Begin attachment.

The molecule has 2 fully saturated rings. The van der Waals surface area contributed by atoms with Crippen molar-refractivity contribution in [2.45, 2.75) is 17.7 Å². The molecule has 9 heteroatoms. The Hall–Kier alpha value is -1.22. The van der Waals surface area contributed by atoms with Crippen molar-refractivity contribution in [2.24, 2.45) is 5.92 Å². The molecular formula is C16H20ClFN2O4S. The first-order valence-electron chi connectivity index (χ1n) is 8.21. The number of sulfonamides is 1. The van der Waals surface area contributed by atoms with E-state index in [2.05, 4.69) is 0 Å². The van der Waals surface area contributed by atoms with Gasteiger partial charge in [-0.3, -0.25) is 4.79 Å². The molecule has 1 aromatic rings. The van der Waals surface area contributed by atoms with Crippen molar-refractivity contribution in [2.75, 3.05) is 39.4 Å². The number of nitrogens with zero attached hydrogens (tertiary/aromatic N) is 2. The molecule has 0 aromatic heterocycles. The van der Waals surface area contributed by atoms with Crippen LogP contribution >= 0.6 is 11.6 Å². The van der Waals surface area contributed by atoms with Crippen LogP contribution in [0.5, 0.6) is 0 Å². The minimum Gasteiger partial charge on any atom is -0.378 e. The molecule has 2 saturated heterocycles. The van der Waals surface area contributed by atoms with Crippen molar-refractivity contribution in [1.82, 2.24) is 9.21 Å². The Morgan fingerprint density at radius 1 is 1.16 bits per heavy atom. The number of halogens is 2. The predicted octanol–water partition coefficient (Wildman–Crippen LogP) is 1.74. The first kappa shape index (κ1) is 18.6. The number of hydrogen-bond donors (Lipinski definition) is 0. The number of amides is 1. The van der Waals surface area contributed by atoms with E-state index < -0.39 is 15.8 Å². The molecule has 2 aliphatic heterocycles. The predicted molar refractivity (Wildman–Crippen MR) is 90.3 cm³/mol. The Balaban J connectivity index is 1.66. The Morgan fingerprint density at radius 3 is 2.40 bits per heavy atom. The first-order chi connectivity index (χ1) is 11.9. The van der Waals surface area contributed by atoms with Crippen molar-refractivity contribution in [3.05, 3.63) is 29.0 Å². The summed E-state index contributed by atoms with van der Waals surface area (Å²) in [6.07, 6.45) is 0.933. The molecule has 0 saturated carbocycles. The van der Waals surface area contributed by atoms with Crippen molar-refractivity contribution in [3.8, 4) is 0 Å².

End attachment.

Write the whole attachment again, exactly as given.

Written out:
The molecule has 2 fully saturated rings. The van der Waals surface area contributed by atoms with Crippen molar-refractivity contribution in [2.45, 2.75) is 17.7 Å². The molecule has 9 heteroatoms. The Hall–Kier alpha value is -1.22. The van der Waals surface area contributed by atoms with Crippen molar-refractivity contribution in [2.24, 2.45) is 5.92 Å². The molecular formula is C16H20ClFN2O4S. The first-order valence-electron chi connectivity index (χ1n) is 8.21. The number of sulfonamides is 1. The van der Waals surface area contributed by atoms with E-state index in [2.05, 4.69) is 0 Å². The van der Waals surface area contributed by atoms with Gasteiger partial charge in [-0.3, -0.25) is 4.79 Å². The molecule has 1 aromatic rings. The van der Waals surface area contributed by atoms with Crippen molar-refractivity contribution in [2.75, 3.05) is 39.4 Å². The number of nitrogens with zero attached hydrogens (tertiary/aromatic N) is 2. The molecule has 0 aromatic heterocycles. The van der Waals surface area contributed by atoms with Crippen LogP contribution >= 0.6 is 11.6 Å². The van der Waals surface area contributed by atoms with Crippen LogP contribution in [0.5, 0.6) is 0 Å². The minimum Gasteiger partial charge on any atom is -0.378 e. The molecule has 2 saturated heterocycles. The van der Waals surface area contributed by atoms with Crippen molar-refractivity contribution in [1.82, 2.24) is 9.21 Å². The Morgan fingerprint density at radius 1 is 1.16 bits per heavy atom. The number of halogens is 2. The predicted octanol–water partition coefficient (Wildman–Crippen LogP) is 1.74. The first kappa shape index (κ1) is 18.6. The number of hydrogen-bond donors (Lipinski definition) is 0. The number of amides is 1. The van der Waals surface area contributed by atoms with E-state index < -0.39 is 15.8 Å². The molecule has 2 aliphatic heterocycles. The predicted molar refractivity (Wildman–Crippen MR) is 90.3 cm³/mol. The Balaban J connectivity index is 1.66. The Morgan fingerprint density at radius 3 is 2.40 bits per heavy atom. The first-order chi connectivity index (χ1) is 11.9. The van der Waals surface area contributed by atoms with Crippen molar-refractivity contribution in [3.05, 3.63) is 29.0 Å². The summed E-state index contributed by atoms with van der Waals surface area (Å²) in [6.07, 6.45) is 0.933. The molecule has 0 saturated carbocycles. The van der Waals surface area contributed by atoms with Crippen molar-refractivity contribution in [3.8, 4) is 0 Å².